Luther’s Works: The American Edition, published by Concordia and Fortress Press between 1955 and 1986, comprises fifty-five volumes. These are a selection representing only about a third of Luther’s works in the Latin and German of the standard Weimar Edition, not including the German Bible.
To achieve an adequate understanding of Luther’s supreme importance in the field of theology, examining his biographies is not enough; the student of Luther must delve into his writings to observe this human being as a scholar, as a teacher, as a mighty and intrepid writer, as a humble Christian, and as a theologian who never toadies or cringes.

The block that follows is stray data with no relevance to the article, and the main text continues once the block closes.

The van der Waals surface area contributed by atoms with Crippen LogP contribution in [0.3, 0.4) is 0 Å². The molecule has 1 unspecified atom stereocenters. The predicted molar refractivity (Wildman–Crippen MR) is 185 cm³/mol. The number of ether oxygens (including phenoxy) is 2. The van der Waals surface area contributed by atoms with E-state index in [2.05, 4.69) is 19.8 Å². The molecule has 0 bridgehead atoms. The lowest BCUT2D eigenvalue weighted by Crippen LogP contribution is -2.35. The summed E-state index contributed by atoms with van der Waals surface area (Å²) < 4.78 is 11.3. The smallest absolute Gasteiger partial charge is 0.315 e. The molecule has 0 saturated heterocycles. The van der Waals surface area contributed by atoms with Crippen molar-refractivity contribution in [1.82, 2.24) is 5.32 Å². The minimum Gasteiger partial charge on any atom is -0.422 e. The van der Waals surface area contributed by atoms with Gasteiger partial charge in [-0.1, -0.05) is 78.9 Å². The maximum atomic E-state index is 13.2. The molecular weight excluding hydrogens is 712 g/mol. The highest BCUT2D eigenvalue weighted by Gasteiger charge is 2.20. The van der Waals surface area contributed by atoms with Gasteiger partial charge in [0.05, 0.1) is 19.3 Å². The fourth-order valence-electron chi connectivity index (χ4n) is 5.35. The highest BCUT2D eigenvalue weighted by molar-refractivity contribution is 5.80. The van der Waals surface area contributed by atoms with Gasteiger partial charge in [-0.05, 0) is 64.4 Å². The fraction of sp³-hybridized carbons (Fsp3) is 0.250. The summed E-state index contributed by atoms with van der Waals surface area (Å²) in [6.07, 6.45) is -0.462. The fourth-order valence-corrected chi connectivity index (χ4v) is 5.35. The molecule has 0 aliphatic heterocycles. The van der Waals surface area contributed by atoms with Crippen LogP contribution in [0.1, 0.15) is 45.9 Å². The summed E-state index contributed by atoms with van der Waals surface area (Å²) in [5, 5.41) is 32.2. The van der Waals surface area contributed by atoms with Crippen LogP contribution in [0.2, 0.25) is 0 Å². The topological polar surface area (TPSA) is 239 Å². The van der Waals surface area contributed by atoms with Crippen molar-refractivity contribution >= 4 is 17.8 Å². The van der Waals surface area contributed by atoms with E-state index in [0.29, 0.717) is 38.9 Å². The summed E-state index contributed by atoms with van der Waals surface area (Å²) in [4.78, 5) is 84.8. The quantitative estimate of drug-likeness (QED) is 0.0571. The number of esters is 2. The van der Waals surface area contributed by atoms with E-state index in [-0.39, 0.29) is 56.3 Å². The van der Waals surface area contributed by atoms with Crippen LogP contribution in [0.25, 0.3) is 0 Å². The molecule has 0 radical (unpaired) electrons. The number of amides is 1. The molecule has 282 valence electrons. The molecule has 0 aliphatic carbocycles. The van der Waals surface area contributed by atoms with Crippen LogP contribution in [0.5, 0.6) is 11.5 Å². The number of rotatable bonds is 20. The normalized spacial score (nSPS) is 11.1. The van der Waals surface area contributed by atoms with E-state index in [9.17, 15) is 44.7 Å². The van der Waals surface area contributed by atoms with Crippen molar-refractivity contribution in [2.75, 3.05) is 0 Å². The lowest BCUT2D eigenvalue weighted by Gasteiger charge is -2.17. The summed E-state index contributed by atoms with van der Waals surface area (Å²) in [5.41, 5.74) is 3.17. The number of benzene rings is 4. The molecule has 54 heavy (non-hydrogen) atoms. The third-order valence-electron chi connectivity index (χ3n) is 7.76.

The Lectures on Genesis, which were delivered in Latin, reveal an amazing familiarity with what may be called the genius of the language. Just as Luther was a master of his native German, so he acquired an all-embracing command of Latin. The editors of this series successfully permit the clarity, force, and pungency of Luther’s language to radiate just as it does in Latin.
Among the topics covered in this volume (Genesis 38—44) are: Judah and Tamar, whom many interpreters of Scripture neglect; Joseph, whom Potiphar had brought from the Ishmaelites and had brought down to Egypt, his interaction with Potiphar’s wife, his imprisonment, and the interpretation of his dreams; and the provisions against the famine that had been foretold.